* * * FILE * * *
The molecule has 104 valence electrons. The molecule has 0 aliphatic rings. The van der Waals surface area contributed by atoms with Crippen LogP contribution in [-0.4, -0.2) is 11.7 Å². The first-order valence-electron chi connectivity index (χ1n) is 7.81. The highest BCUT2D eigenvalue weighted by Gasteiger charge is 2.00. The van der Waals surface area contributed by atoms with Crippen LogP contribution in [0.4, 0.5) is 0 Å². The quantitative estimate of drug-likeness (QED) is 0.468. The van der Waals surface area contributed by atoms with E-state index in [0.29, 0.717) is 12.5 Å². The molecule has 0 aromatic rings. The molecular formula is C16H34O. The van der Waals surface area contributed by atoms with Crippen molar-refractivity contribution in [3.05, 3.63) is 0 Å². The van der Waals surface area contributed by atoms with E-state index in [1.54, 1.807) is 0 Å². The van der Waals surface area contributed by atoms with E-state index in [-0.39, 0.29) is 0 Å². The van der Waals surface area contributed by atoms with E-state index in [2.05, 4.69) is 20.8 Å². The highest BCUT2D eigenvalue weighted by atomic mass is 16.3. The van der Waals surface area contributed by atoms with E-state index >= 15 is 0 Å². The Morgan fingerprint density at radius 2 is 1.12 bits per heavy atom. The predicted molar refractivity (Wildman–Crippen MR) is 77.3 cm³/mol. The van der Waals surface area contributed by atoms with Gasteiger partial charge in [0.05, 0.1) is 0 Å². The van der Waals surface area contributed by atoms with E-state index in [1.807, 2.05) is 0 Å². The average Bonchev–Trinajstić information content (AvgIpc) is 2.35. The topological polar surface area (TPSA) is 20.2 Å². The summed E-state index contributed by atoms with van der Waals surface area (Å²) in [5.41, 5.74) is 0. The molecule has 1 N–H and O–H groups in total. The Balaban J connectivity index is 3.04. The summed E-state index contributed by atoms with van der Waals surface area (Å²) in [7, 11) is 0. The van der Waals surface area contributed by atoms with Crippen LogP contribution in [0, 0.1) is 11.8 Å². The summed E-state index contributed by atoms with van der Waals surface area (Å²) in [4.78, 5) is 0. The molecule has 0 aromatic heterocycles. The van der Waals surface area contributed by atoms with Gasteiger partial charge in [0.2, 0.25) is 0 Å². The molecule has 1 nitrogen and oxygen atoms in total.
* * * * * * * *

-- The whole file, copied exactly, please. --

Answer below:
The molecule has 104 valence electrons. The molecule has 0 aliphatic rings. The van der Waals surface area contributed by atoms with Crippen LogP contribution in [-0.4, -0.2) is 11.7 Å². The first-order valence-electron chi connectivity index (χ1n) is 7.81. The highest BCUT2D eigenvalue weighted by Gasteiger charge is 2.00. The van der Waals surface area contributed by atoms with Crippen LogP contribution in [0.4, 0.5) is 0 Å². The quantitative estimate of drug-likeness (QED) is 0.468. The van der Waals surface area contributed by atoms with E-state index in [0.29, 0.717) is 12.5 Å². The molecule has 0 aromatic rings. The molecular formula is C16H34O. The van der Waals surface area contributed by atoms with Crippen molar-refractivity contribution in [3.05, 3.63) is 0 Å². The van der Waals surface area contributed by atoms with E-state index in [1.54, 1.807) is 0 Å². The van der Waals surface area contributed by atoms with E-state index in [-0.39, 0.29) is 0 Å². The van der Waals surface area contributed by atoms with E-state index in [2.05, 4.69) is 20.8 Å². The highest BCUT2D eigenvalue weighted by atomic mass is 16.3. The van der Waals surface area contributed by atoms with E-state index >= 15 is 0 Å². The Morgan fingerprint density at radius 2 is 1.12 bits per heavy atom. The predicted molar refractivity (Wildman–Crippen MR) is 77.3 cm³/mol. The van der Waals surface area contributed by atoms with Gasteiger partial charge in [0.05, 0.1) is 0 Å². The van der Waals surface area contributed by atoms with E-state index in [1.807, 2.05) is 0 Å². The average Bonchev–Trinajstić information content (AvgIpc) is 2.35. The topological polar surface area (TPSA) is 20.2 Å². The summed E-state index contributed by atoms with van der Waals surface area (Å²) in [5.41, 5.74) is 0. The molecule has 1 N–H and O–H groups in total. The Balaban J connectivity index is 3.04. The summed E-state index contributed by atoms with van der Waals surface area (Å²) in [7, 11) is 0. The van der Waals surface area contributed by atoms with Crippen LogP contribution in [0, 0.1) is 11.8 Å². The summed E-state index contributed by atoms with van der Waals surface area (Å²) in [4.78, 5) is 0. The molecule has 0 aromatic heterocycles. The van der Waals surface area contributed by atoms with Gasteiger partial charge in [0.2, 0.25) is 0 Å². The molecule has 1 nitrogen and oxygen atoms in total.